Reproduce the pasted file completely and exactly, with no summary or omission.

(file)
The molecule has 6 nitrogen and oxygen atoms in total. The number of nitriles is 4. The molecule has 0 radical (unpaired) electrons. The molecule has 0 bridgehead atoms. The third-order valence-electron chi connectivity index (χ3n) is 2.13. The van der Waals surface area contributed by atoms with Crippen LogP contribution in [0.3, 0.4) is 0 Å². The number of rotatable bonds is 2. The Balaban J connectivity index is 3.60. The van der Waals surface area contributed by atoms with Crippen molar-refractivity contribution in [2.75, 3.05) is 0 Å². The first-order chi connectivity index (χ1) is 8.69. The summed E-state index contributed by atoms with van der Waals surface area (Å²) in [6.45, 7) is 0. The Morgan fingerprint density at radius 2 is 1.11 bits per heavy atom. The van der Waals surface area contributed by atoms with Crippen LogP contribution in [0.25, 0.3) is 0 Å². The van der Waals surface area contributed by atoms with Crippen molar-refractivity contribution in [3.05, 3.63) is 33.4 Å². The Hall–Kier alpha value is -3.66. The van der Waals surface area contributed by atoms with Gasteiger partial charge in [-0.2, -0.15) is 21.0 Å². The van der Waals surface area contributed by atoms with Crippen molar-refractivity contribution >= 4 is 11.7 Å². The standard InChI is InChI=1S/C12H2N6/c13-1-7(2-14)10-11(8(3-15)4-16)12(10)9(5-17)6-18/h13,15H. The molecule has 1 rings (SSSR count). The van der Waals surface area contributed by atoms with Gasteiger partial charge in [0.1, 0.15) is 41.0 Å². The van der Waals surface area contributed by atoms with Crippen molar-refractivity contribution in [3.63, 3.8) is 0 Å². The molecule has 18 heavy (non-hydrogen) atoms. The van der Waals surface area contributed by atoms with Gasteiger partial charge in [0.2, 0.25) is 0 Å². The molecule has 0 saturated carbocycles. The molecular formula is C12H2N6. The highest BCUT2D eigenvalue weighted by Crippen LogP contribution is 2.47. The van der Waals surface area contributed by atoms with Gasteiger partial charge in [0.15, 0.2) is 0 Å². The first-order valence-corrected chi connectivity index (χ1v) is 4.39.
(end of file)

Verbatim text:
The molecule has 6 nitrogen and oxygen atoms in total. The number of nitriles is 4. The molecule has 0 radical (unpaired) electrons. The molecule has 0 bridgehead atoms. The third-order valence-electron chi connectivity index (χ3n) is 2.13. The van der Waals surface area contributed by atoms with Crippen LogP contribution in [0.3, 0.4) is 0 Å². The number of rotatable bonds is 2. The Balaban J connectivity index is 3.60. The van der Waals surface area contributed by atoms with Crippen molar-refractivity contribution in [2.75, 3.05) is 0 Å². The first-order chi connectivity index (χ1) is 8.69. The summed E-state index contributed by atoms with van der Waals surface area (Å²) in [6.45, 7) is 0. The Morgan fingerprint density at radius 2 is 1.11 bits per heavy atom. The van der Waals surface area contributed by atoms with Crippen LogP contribution in [0.25, 0.3) is 0 Å². The van der Waals surface area contributed by atoms with Crippen molar-refractivity contribution in [3.05, 3.63) is 33.4 Å². The Hall–Kier alpha value is -3.66. The van der Waals surface area contributed by atoms with Gasteiger partial charge in [-0.2, -0.15) is 21.0 Å². The van der Waals surface area contributed by atoms with Crippen molar-refractivity contribution >= 4 is 11.7 Å². The standard InChI is InChI=1S/C12H2N6/c13-1-7(2-14)10-11(8(3-15)4-16)12(10)9(5-17)6-18/h13,15H. The molecule has 1 rings (SSSR count). The van der Waals surface area contributed by atoms with Gasteiger partial charge in [0.1, 0.15) is 41.0 Å². The van der Waals surface area contributed by atoms with Crippen molar-refractivity contribution in [3.63, 3.8) is 0 Å². The molecule has 18 heavy (non-hydrogen) atoms. The van der Waals surface area contributed by atoms with Gasteiger partial charge in [0.2, 0.25) is 0 Å². The molecule has 0 saturated carbocycles. The molecular formula is C12H2N6. The highest BCUT2D eigenvalue weighted by Crippen LogP contribution is 2.47. The van der Waals surface area contributed by atoms with Gasteiger partial charge in [0.15, 0.2) is 0 Å². The first-order valence-corrected chi connectivity index (χ1v) is 4.39.